Elbow replacement involves surgically replacing bones that make up the elbow joint with artificial elbow joint parts (prosthetic components). The artificial joint consists of two stems made of high-quality metal. They are joined together with a metal and plastic hinge that allows the artificial elbow joint to bend. The artificial joints come in different sizes to fit the patient.
The elbow is a hinge joint consisting of three bones. The upper part of the hinge is at the end of the upper arm bone (humerus), and the lower part of the hinge is at the top of the two forearm bones (radius and ulna) which are side by side. When the elbow is bent, the ends of the two forearm bones rub against the end of the humerus.
How does the elbow joint work?
The elbow joint is made up of three bones the humerus bone of the upper arm, and the ulna and radius bones of the forearm.
The ulna and the humerus meet at the elbow and form a hinge. This hinge allows the arm to straighten and bend. The large triceps muscle in the back of the arm attaches to the point of the ulna (the olecranon). When this muscle contracts, it straightens out the elbow. The biceps muscles in the front of the arm contracts to bend the elbow.
Inside the elbow joint, the bones are covered with articular cartilage. Articular cartilage is a slick, smooth material. It protects the bone ends from friction when they rub together as the elbow moves. Articular cartilage is soft enough to act as a shock absorber. It is also tough enough to last a lifetime, if it is not injured.
The connection of the radius to the humerus allows rotation of the forearm. The upper end of the radius is round. This round end turns against the ulna and the humerus as the forearm and hand turn from palm down (pronation) to palm up supination).
Your physician may determine that an elbow replacement is appropriate if you have one or more of the following conditions:
- Bone injury or bone loss contributing to elbow instability
- Abnormal stiffness, immobility, and consolidation of the elbow joint (ankylosis)
- Painful deterioration of the elbow joint cartilage (osteoarthritis)
- Painful inflammation in the lining of the elbow joint (rheumatoid arthritis)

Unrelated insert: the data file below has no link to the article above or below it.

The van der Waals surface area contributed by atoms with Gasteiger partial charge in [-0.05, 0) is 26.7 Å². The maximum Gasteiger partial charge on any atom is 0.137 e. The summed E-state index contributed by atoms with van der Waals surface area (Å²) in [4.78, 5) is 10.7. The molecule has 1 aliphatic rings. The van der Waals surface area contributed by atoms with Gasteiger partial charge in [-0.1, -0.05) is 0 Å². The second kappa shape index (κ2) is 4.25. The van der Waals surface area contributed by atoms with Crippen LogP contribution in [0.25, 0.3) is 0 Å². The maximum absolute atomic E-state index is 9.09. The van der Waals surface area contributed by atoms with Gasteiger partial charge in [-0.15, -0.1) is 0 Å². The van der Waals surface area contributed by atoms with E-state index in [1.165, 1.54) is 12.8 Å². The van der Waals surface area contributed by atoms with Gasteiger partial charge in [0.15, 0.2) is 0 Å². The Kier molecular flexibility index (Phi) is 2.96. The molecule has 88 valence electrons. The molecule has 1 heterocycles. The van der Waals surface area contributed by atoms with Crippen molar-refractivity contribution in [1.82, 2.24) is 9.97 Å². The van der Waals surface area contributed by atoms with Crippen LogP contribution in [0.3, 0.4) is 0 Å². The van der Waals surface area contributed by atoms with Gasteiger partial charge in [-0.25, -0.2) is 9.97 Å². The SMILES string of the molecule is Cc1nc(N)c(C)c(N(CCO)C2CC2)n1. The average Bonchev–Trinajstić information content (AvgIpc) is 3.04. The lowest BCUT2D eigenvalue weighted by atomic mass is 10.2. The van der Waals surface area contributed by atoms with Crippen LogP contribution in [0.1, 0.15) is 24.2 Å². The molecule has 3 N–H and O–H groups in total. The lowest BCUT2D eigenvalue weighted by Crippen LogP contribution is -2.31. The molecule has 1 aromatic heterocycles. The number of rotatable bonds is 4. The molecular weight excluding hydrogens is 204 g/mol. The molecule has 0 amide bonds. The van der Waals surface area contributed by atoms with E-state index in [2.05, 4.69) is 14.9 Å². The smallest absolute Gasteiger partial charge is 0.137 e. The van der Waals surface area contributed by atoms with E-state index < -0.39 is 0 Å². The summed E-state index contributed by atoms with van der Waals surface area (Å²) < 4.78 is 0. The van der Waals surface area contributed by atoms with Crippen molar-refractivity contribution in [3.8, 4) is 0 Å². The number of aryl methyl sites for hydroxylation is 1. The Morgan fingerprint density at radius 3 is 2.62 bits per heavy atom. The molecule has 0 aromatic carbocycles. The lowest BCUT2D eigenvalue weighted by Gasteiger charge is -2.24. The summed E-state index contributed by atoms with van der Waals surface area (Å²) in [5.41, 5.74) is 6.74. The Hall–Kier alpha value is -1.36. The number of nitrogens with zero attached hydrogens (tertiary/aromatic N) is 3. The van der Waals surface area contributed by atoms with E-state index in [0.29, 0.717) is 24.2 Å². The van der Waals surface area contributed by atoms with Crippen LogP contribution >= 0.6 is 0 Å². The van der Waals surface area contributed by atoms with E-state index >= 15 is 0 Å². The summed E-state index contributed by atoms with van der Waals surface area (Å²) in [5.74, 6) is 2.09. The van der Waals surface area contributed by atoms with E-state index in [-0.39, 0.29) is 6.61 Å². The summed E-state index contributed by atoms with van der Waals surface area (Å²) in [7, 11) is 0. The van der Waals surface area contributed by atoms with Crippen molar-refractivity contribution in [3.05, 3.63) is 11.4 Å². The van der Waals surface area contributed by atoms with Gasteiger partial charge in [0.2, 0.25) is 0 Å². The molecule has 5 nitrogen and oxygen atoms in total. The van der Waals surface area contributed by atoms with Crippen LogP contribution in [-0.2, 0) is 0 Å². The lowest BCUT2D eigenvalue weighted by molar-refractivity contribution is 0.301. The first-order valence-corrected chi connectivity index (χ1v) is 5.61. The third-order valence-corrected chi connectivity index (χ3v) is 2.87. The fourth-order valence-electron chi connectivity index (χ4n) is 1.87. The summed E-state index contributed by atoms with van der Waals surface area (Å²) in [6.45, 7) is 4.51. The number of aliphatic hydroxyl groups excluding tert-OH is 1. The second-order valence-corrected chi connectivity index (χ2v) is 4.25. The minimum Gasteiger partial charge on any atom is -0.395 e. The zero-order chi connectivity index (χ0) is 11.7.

- Arthritis resulting from physical injury to the elbow joint (traumatic arthritis)
- Elbow joint instability or loss of motion, which cannot be satisfactorily addressed by more conservative treatment options
- A previous elbow joint replacement, which has worn or failed.
Total Elbow Replacement Surgery
Painful and unstable elbow joints frequently limit or prohibit successful use of a normal hand in activities of daily living. Semi-constrained elbow replacement is an alternative to elbow fusion.
This surgical procedure is suited for active people who agree not to hammer, use pneumatic tools and try to avoid any activity that might cause a fracture in a normal elbow due to a fall, such as unprotected roller blading or skate boarding.
Candidates are people with severe deterioration due to osteoarthritis, rheumatoid arthritis or the metabolic arthritides in one or both elbows, or in the non-dominant elbows of someone who must perform extreme activities in his or her profession. In the case where one of the arthritic elbows has been previously infected and is not a candidate for joint replacement, the uninfected elbow may be replaced while the only option for the infected elbow is fusion.
A fusion surgery (also called arthrodesis) eliminates pain by making the bones of the joint grow together, or fuse, into one solid bone. Fusions were very common before the invention of artificial joints. Even today, joint fusions are commonly used in many different joints to get rid of the pain of arthritis.
An elbow fusion will greatly decrease the motion in your arm. However, it does leave you with a strong and pain-free elbow. People who need a good range of motion in their elbow should consider another type of operation, such as an elbow joint replacement.
Your elbow will be bandaged with a well-padded dressing and an elbow splint for support. Physical or occupational therapy sessions may be needed for up to three months after surgery. The first few treatment sessions will focus on controlling the pain and swelling from surgery. You will then begin to do exercises that help strengthen and stabilize the muscles around the elbow joint. Your therapist will give you tips on ways to do your activities without straining your elbow.
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